Anti-terror raids yield bonanza for U.S. intelligence
Telephone numbers and names found in the raids at more than a dozen homes are already being sent around the world for investigation, one official said. The residences and compounds served as "safe houses" for at least 20 al-Qaida members from outside Pakistan, along with 40 Pakistanis who may or may not have been Taliban or al-Qaida members.
Similar materials obtained during earlier operations in Pakistan and Afghanistan helped intelligence analysts zero in on the safe houses targeted in the raids Thursday, another official said.
White House press secretary Ari Fleischer said the administration considered Zubaydah's capture "a very serious blow to al-Qaida."
"This is one of the bigger fish," said a senior intelligence official, who called Zubaydah "one of the hardest of the hard core."
Even if he never talks, the official said, the materials found in the raids will help in the continuing worldwide investigation of Osama bin Laden's network — and in the goal of capturing bin Laden and his top deputy, Ayman Zawahiri.
Intelligence experts see another benefit from the capture: With the death last November of the network's military-operations chief, Mohammed Atef, in a U.S. bombing raid, Zubaydah had moved up to play "a unique role," one senior official said. With both bin Laden and Zawahiri forced by U.S. military pressure to stay on the run between Pakistan and Afghanistan, Zubaydah "had to pass on plans for future operations, with much of it existing in his head."
"Rolling him up," this official said, referring to Zubaydah's capture, "may be the end of that operation or at least until an alternative path can be found to get it done."
Another benefit of the raid, a senior official said, was the capture of several of his subordinates. "They, too, can be useful," he said, indicating the aides may be more prone to talk than Zubaydah.
Zubaydah was shot three times as he attempted to escape the compound in Faisalabad where he and seven or eight other Arab men were staying. Fleischer told reporters the Saudi-born Palestinian "is currently receiving medical attention," and "for security reasons, we are not going to discuss his location."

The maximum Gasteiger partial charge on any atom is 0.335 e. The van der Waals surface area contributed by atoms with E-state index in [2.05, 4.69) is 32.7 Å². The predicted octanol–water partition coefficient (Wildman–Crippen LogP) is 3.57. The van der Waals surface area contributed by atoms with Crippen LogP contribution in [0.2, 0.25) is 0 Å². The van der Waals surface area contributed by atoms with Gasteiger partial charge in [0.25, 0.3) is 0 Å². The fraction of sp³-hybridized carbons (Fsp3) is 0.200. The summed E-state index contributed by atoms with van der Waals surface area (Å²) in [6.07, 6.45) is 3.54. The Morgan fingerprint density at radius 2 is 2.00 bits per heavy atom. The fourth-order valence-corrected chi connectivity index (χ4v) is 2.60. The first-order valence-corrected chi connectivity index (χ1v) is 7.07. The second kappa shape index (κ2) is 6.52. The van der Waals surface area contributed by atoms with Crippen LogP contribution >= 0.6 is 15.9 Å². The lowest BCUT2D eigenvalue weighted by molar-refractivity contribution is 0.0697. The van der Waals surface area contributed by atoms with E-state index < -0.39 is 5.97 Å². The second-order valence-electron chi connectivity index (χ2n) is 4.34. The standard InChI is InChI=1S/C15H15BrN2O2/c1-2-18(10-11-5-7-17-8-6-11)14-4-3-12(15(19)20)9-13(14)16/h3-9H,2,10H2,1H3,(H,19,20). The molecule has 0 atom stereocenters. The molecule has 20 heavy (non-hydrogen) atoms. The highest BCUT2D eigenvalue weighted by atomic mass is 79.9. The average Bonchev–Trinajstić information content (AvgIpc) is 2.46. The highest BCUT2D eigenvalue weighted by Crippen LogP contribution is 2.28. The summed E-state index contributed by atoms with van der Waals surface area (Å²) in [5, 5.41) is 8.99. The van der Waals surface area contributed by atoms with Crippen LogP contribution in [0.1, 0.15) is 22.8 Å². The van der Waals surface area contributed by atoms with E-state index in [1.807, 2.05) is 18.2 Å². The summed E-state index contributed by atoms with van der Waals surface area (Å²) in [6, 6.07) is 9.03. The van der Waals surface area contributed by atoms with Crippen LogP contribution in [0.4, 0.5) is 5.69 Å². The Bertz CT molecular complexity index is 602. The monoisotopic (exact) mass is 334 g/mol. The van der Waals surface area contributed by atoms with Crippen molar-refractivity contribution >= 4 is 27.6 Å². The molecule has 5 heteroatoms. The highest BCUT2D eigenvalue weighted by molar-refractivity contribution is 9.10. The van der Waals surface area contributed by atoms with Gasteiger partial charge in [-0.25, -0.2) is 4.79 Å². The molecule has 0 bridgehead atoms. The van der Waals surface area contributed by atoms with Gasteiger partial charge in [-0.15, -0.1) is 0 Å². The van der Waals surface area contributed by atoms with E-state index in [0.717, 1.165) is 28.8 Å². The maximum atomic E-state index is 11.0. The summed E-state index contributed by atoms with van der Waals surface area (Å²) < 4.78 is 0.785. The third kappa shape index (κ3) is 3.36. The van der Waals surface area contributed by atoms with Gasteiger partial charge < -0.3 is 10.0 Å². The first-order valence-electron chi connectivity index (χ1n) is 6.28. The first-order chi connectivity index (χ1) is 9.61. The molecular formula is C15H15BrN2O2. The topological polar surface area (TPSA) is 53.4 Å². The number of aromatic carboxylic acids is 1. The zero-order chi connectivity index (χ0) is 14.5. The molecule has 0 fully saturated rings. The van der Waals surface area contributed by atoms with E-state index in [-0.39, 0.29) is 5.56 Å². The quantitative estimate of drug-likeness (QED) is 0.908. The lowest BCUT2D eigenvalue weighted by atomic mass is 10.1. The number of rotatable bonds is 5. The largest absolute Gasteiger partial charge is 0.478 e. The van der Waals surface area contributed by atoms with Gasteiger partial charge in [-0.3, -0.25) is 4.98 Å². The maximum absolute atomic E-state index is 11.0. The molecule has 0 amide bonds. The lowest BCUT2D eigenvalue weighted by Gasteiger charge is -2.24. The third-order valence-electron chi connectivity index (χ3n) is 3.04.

Both security and the diplomatic sensitivities of Pakistani officials who worked with the CIA and FBI in the weeks leading up to the raids have caused administration officials to shy away from saying where Zubaydah and the three or four subordinates seized with him are now being held.
One official said yesterday that Pakistan is holding the prisoners and is making them available to U.S. interrogators.
Zubaydah's family hails from the Gaza Strip, and, according to Jordanian court records, he holds an Egyptian travel document, which may be fake.
He was drawn to bin Laden's organization as a teenager whose religious fervor and radical Islamic ideology brought him to the training camps of Afghanistan.
According to the Middle East sources, Zubaydah developed a rare talent in mortars and other heavy weaponry. He was apparently named bin Laden's second deputy in 1995, responsible for screening recruits and devising terrorist plans. Where bin Laden and deputy Zawahiri would set policy, Zubaydah would implement it.
U.S. officials said when the inner circle would order the bombing of an embassy, Zubaydah would select the embassy, cell and method of attack.
Ahmed Ressam, arrested in Port Angeles in 1999 and convicted last April of smuggling, terrorist conspiracy and other charges in a plot to detonate a bomb at Los Angeles International Airport, described Zubaydah's role as a recruiter during court testimony.
"He is the person in charge of the camps. He receives young men from all countries. He accepts you or rejects you. And he takes care of the expenses for the camps. He makes arrangements for you when you travel coming in or leaving," Ressam said.
Prospective recruits in Pakistan would meet Zubaydah, who would assign them to camps. When they finished training, he would place them in cells overseas.
Intelligence and police officials have linked him to at least five al-Qaida plots, including the attacks on the World Trade Center and Pentagon. The extent of his role, however, has not been determined. He has also been named as a recruiter of suspects in plots to bomb U.S. embassies in Paris and Sarajevo, Bosnia-Herzegovina.
He is believed to have been a field commander for the October 2000 bombing of the USS Cole in Yemen, in which 17 U.S. sailors were killed, and the foiled plot in Los Angeles at the turn of the millennium and another one in Jordan. Middle East sources said Zubaydah helped set up the terrorist cell in Jordan charged with carrying out a plot to attack U.S. and Israeli targets, and was in constant touch with Khader Abu-Hosher, a Palestinian recruiter with the cell.
But Jordanian intelligence, already tipped to Abu-Hosher and 16 other members of his group, had been listening to his calls. They raided the group's homes in a sweep Nov. 30, 1999, and found fake passports, manuals and maps of tourist targets in Jordan.
In September 2000, a military court sentenced Abu-Hosher to death. Zubaydah, who was at large, was found guilty of conspiracy to carry out terror attacks in Jordan. He was sentenced in absentia to 15 years of hard labor.